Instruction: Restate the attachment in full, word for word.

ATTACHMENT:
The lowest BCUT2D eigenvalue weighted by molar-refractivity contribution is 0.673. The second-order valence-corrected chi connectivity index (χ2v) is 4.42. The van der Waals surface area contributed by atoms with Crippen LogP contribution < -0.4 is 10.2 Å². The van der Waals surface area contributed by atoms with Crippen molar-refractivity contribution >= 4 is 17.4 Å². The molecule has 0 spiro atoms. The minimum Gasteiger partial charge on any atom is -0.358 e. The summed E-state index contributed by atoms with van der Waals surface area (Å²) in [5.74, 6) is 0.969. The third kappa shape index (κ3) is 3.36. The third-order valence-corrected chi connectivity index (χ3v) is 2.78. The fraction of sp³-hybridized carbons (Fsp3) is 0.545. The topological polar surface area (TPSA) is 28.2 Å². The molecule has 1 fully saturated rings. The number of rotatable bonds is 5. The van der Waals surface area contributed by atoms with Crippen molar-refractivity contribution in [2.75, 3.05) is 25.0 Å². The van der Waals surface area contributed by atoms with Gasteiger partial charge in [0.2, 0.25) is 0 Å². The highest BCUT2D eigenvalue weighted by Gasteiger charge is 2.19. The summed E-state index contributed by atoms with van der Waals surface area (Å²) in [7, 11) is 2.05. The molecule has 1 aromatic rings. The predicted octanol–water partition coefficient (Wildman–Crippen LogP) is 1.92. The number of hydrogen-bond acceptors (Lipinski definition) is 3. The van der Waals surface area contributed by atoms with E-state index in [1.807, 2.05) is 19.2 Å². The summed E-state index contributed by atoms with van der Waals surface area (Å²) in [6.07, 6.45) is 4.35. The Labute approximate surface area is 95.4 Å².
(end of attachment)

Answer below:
The lowest BCUT2D eigenvalue weighted by molar-refractivity contribution is 0.673. The second-order valence-corrected chi connectivity index (χ2v) is 4.42. The van der Waals surface area contributed by atoms with Crippen LogP contribution < -0.4 is 10.2 Å². The van der Waals surface area contributed by atoms with Crippen molar-refractivity contribution >= 4 is 17.4 Å². The molecule has 0 spiro atoms. The minimum Gasteiger partial charge on any atom is -0.358 e. The summed E-state index contributed by atoms with van der Waals surface area (Å²) in [5.74, 6) is 0.969. The third kappa shape index (κ3) is 3.36. The third-order valence-corrected chi connectivity index (χ3v) is 2.78. The fraction of sp³-hybridized carbons (Fsp3) is 0.545. The topological polar surface area (TPSA) is 28.2 Å². The molecule has 1 fully saturated rings. The number of rotatable bonds is 5. The van der Waals surface area contributed by atoms with Crippen molar-refractivity contribution in [2.75, 3.05) is 25.0 Å². The van der Waals surface area contributed by atoms with Gasteiger partial charge in [0.2, 0.25) is 0 Å². The highest BCUT2D eigenvalue weighted by Gasteiger charge is 2.19. The summed E-state index contributed by atoms with van der Waals surface area (Å²) in [7, 11) is 2.05. The molecule has 1 aromatic rings. The predicted octanol–water partition coefficient (Wildman–Crippen LogP) is 1.92. The number of hydrogen-bond acceptors (Lipinski definition) is 3. The van der Waals surface area contributed by atoms with E-state index in [1.807, 2.05) is 19.2 Å². The summed E-state index contributed by atoms with van der Waals surface area (Å²) in [6.07, 6.45) is 4.35. The Labute approximate surface area is 95.4 Å².